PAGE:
And yes, by the way, i DO have a Divinity: Original Sin tattoo. And no, you cannot see it. It's for the ladies' eyes only- and even then they have to demonstrate that they're within 5 IQ points of my own (preferably lower) beforehand. Nothin personnel kid  8)

 

3p66kf.jpg
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If player agency is a big part of Larian's approach, then the D:OS games fail badly there as well. A good 80% of my player agency is having the freedom to develop both my PC and my companions in a range of different ways while still retaining their value and effectiveness within the game. These games don't provide for that, and I'd rather have that than lots of interactions with the world (especially when the world reactivity is often fourth-wall-breaking).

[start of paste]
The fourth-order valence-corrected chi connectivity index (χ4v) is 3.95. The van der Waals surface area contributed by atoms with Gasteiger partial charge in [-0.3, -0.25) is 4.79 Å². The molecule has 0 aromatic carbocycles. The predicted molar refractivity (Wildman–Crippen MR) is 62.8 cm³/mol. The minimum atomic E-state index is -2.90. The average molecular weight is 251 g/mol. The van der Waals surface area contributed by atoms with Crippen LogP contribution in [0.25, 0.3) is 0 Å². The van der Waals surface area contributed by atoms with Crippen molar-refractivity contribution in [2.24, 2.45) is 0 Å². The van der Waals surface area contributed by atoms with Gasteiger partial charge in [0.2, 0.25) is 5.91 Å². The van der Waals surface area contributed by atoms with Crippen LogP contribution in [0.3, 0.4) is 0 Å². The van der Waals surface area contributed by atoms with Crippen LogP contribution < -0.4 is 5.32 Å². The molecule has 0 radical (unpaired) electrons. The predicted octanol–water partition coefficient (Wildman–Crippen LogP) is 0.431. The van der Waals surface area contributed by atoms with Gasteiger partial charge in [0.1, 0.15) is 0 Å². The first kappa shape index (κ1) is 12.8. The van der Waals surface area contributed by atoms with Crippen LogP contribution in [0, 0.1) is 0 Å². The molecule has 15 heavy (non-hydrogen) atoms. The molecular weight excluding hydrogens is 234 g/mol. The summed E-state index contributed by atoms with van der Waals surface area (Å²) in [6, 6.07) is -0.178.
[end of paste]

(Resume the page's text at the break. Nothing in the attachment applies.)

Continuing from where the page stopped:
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Essentially, Larian has always had the unrelenting attitude of "Hey Rpg fans, we're making computer role-playing games how we want. If you don't like that, f*** you!"... And it shows in their work. Most people can't seem to comprehend that they purposely made their story a joke, salted with humor, dry sometimes even breaking the fourth wall. And their response to romances in the first game was unnaturally perfect for reason. Great stuff, I give Larian major kudos for what they've done in the Original Sin series. The quality puns and jabs of other games makes the game even more relevant to play if you're an Rpg lover.